Anxiety and poor social support are independently associated with adverse outcomes in patients with mild heart failure

Miyuki Tsuchihashi-Makaya, Norihiro Kato, Akiko Chishaki, Akira Takeshita, Hiroyuki Tsutsui

Research output: Contribution to journalArticle

57 Citations (Scopus)

Abstract

Background The impact of psychosocial states, such as depression or anxiety, and social support on the outcomes of stable outpatients with mild heart failure (HF) has not been evaluated in the "real world" clinical practice. Methods and Results In the present study, 139 patients with a prior history of admission for HF provided the baseline demographic, clinical, socio-environmental, and psychosocial information. Cardiac death or re-admission because of worsening of HF was monitored during the follow-up period of 1 year. The prevalence of depression and anxiety were 37% and 37%, respectively, in HF patients. Depression was independently associated with male (sβ=-0.36, P=0.01), social ties (sβ=0.22, P=0.04) and low social support (sβ=-0.39, P<0.01). Anxiety was associated with alcohol drinking (sβ=0.22, P=0.04), brain natriuretic peptide ≥200 pg/dl (s/=0.35, P<0.01), and low social support (sβ=-0.28, P=0.01). Kaplan-Meier analysis demonstrated that patients with anxiety (log-lank test; P<0.01) and lower scores of social support (P<0.01) had a higher rate of HF-related re-admission. Conclusions Anxiety and low social support were independently associated with HF-related re-admission, which indicates the need for their inclusion in the assessment and management of HF.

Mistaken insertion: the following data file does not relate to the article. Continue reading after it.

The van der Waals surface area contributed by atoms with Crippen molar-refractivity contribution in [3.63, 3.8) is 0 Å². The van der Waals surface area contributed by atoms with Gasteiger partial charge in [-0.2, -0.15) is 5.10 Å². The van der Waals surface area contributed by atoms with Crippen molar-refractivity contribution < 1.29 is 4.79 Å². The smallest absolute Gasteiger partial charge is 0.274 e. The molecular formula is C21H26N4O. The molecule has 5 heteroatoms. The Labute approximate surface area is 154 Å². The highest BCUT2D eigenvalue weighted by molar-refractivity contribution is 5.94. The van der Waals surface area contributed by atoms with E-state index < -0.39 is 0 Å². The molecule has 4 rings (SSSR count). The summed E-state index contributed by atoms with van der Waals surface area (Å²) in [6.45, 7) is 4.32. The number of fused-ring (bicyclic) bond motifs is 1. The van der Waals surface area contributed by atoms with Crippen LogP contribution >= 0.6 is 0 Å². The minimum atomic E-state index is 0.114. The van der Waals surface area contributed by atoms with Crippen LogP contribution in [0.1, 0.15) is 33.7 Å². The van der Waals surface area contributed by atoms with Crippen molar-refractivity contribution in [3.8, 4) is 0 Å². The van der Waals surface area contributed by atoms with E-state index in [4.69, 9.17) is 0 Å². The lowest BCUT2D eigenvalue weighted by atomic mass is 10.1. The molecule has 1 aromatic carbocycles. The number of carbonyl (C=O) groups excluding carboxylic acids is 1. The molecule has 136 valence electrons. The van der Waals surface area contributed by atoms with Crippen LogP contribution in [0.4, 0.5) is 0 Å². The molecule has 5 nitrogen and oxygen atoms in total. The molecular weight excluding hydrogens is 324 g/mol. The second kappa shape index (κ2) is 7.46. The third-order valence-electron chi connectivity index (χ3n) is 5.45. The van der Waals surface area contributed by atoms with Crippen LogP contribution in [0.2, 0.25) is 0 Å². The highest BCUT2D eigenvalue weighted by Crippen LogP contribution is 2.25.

Original languageEnglish
Pages (from-to)280-287
Number of pages8
JournalCirculation Journal
Volume73
Issue number2
DOIs
Publication statusPublished - Feb 10 2009

All Science Journal Classification (ASJC) codes

  • Cardiology and Cardiovascular Medicine

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